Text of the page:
Designing a house or a building, spaces which consists of actions and behavior of its residents and users, is, in other words, a visualization of such behavior and habits along with functions as a building, together in accordance with requests from the clients. This paper is an attempt on stating how an architect brings such components as users' behaviors into a spatial figure. The indispensable factor in the course of designing a house is a thorough communication with the client, not only to reach further understanding of each other's beliefs, but during which to bring out the clients' views on a residence, since such views become the essential clues upon designing. To spatialize human behavior in terms of architectural design is to extract as much clues for the actions the clients would take as possible, reduce the clues to elements that would assist the clients when at the residence, and lay the elements in the space in the most simplest form; the careful communication with the clients at the early stage would lead to their awareness on the wide potential of the space when come into use. Inspired by reading The Dynamics of Architectural Form by R. Arnheim, especially chapters 1 and 8, which led me to reflect on my career as an architect, I intend this paper to be a case study on achieving a methodology on architectural design by introducing an example of a measure to visualize users' behaviors in the course of the design, while citing my own attitude and experience in designing a residence in Koshigaya, Saitama with my partner, Kota Mizuishi.
According to Arnheim (1977), the perception of artworks means our total experience in our interaction with them. From this point of view, people can interact with artworks in various ways such as looking, copying, and reading reviews on the artworks. Different ways of interaction with artworks provide different kind of perceptual experiences. In this paper, we focused on the copying of artists' works and proposed the hypothesis that copying encourages the copiers' creativity as well as their acquiring knowledge of the artworks. We presumed that copying has the following two aspects: (1) understanding others and (2) understanding oneself. In the former aspect, the knowledge about the artistic products (to be copied) would be deepened by means of inferring the art making processes. In the latter aspect, the copiers' own taste for expression may become clarified by means of comparisons with others' artworks. Thus, the latter aspect is particularly important for creativity, because it might facilitate the copier's ability to produce her/his own original artworks. Our recent experiment (Ishibashi & Okada, 2003) revealed that copying facilitated students' creativity for drawing. Some of the verbal protocols in the copying session of the experiment indicate that the students participated in these two aspects of copying processes.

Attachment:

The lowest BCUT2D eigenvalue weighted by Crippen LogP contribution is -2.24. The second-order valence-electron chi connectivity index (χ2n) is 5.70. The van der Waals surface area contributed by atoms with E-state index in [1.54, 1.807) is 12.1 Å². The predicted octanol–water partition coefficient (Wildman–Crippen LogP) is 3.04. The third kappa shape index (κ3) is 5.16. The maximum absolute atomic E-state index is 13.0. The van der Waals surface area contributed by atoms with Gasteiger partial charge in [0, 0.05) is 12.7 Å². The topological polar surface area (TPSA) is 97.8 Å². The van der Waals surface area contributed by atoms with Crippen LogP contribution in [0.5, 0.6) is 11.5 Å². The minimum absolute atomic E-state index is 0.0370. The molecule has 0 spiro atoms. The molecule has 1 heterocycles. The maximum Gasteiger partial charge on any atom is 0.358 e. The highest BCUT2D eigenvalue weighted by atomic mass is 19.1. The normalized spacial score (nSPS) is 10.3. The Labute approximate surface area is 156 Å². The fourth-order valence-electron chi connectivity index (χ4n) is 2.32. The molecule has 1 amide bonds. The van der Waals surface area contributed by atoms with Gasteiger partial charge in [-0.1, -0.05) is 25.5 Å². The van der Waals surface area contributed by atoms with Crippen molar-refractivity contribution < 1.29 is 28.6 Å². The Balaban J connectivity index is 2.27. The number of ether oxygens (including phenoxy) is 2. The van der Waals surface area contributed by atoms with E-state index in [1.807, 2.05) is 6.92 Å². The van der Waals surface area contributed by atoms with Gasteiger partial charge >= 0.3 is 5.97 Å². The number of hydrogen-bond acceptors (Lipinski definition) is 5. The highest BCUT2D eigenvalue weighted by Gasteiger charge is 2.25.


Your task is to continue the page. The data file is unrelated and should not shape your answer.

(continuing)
The present study examined facial expressions of actors and laypersons in three conditions. In the first condition, five taste stimuli (sweet, salty, bitter, sour, and astringent) were actually presented to 10 male actors and 10 male laypersons. In the second condition, they made facial expressions to pretend to feel each of five tastes (sweet, salty, bitter, sour, and astringent) without taste stimuli. In the third condition, they made facial expressions to pretend to feel delicious and unsavory without any taste stimuli. Their facial expressions in each condition were videotaped. Untrained undergraduate and graduate students were asked to identify or rate the facial expressions. Both actors and laypersons were not acting in the first condition, so there was no judged difference between them. In the second condition, when another group of judges viewed the facial expressions and tried to identify the taste, there was little difference between actors and laypersons. But, when the judges evaluated how strongly the facial expressions showed the taste, it was found that actors expressed tastes more strongly than laypersons. In the third condition, apparent difference was found. When they pretended to feel delicious, actors looked feeling more delicious than laypersons, and when pretended to feel unsavory, actors looked feeling worse than laypersons. We divided the processes of acting into planning of performances and actual performing. The relationship between the results in this study and planning of performances was discussed. The differences between five tastes were also analyzed.